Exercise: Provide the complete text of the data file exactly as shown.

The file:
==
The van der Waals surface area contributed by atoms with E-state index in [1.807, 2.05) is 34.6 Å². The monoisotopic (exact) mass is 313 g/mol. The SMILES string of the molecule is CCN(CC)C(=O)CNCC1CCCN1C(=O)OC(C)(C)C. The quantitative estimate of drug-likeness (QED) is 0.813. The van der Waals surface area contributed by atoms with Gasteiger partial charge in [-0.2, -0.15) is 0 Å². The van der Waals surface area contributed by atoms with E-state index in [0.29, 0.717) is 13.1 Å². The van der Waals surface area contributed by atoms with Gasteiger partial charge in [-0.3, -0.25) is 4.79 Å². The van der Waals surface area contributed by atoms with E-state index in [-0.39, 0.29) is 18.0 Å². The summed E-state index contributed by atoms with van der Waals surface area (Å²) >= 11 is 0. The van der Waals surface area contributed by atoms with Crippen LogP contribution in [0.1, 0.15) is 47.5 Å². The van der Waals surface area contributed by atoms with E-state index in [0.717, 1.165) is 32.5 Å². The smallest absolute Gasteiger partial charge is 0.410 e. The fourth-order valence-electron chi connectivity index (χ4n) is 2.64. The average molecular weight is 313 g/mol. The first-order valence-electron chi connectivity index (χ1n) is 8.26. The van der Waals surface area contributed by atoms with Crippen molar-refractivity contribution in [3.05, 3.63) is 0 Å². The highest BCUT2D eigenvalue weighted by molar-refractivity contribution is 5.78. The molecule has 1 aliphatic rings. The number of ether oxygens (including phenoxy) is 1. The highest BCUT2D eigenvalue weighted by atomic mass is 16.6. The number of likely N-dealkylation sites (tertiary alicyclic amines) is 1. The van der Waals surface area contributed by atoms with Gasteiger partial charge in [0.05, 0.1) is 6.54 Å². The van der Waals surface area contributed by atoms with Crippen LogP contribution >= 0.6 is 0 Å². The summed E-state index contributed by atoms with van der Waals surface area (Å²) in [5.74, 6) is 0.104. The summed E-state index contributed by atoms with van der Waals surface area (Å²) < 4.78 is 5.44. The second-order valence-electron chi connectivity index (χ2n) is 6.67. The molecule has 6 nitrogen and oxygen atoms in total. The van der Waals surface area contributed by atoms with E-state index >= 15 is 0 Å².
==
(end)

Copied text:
The van der Waals surface area contributed by atoms with E-state index in [1.807, 2.05) is 34.6 Å². The monoisotopic (exact) mass is 313 g/mol. The SMILES string of the molecule is CCN(CC)C(=O)CNCC1CCCN1C(=O)OC(C)(C)C. The quantitative estimate of drug-likeness (QED) is 0.813. The van der Waals surface area contributed by atoms with Gasteiger partial charge in [-0.2, -0.15) is 0 Å². The van der Waals surface area contributed by atoms with E-state index in [0.29, 0.717) is 13.1 Å². The van der Waals surface area contributed by atoms with Gasteiger partial charge in [-0.3, -0.25) is 4.79 Å². The van der Waals surface area contributed by atoms with E-state index in [-0.39, 0.29) is 18.0 Å². The summed E-state index contributed by atoms with van der Waals surface area (Å²) >= 11 is 0. The van der Waals surface area contributed by atoms with Crippen LogP contribution in [0.1, 0.15) is 47.5 Å². The van der Waals surface area contributed by atoms with E-state index in [0.717, 1.165) is 32.5 Å². The smallest absolute Gasteiger partial charge is 0.410 e. The fourth-order valence-electron chi connectivity index (χ4n) is 2.64. The average molecular weight is 313 g/mol. The first-order valence-electron chi connectivity index (χ1n) is 8.26. The van der Waals surface area contributed by atoms with Crippen molar-refractivity contribution in [3.05, 3.63) is 0 Å². The highest BCUT2D eigenvalue weighted by molar-refractivity contribution is 5.78. The molecule has 1 aliphatic rings. The number of ether oxygens (including phenoxy) is 1. The highest BCUT2D eigenvalue weighted by atomic mass is 16.6. The number of likely N-dealkylation sites (tertiary alicyclic amines) is 1. The van der Waals surface area contributed by atoms with Gasteiger partial charge in [0.05, 0.1) is 6.54 Å². The van der Waals surface area contributed by atoms with Crippen LogP contribution >= 0.6 is 0 Å². The summed E-state index contributed by atoms with van der Waals surface area (Å²) in [5.74, 6) is 0.104. The summed E-state index contributed by atoms with van der Waals surface area (Å²) < 4.78 is 5.44. The second-order valence-electron chi connectivity index (χ2n) is 6.67. The molecule has 6 nitrogen and oxygen atoms in total. The van der Waals surface area contributed by atoms with E-state index >= 15 is 0 Å².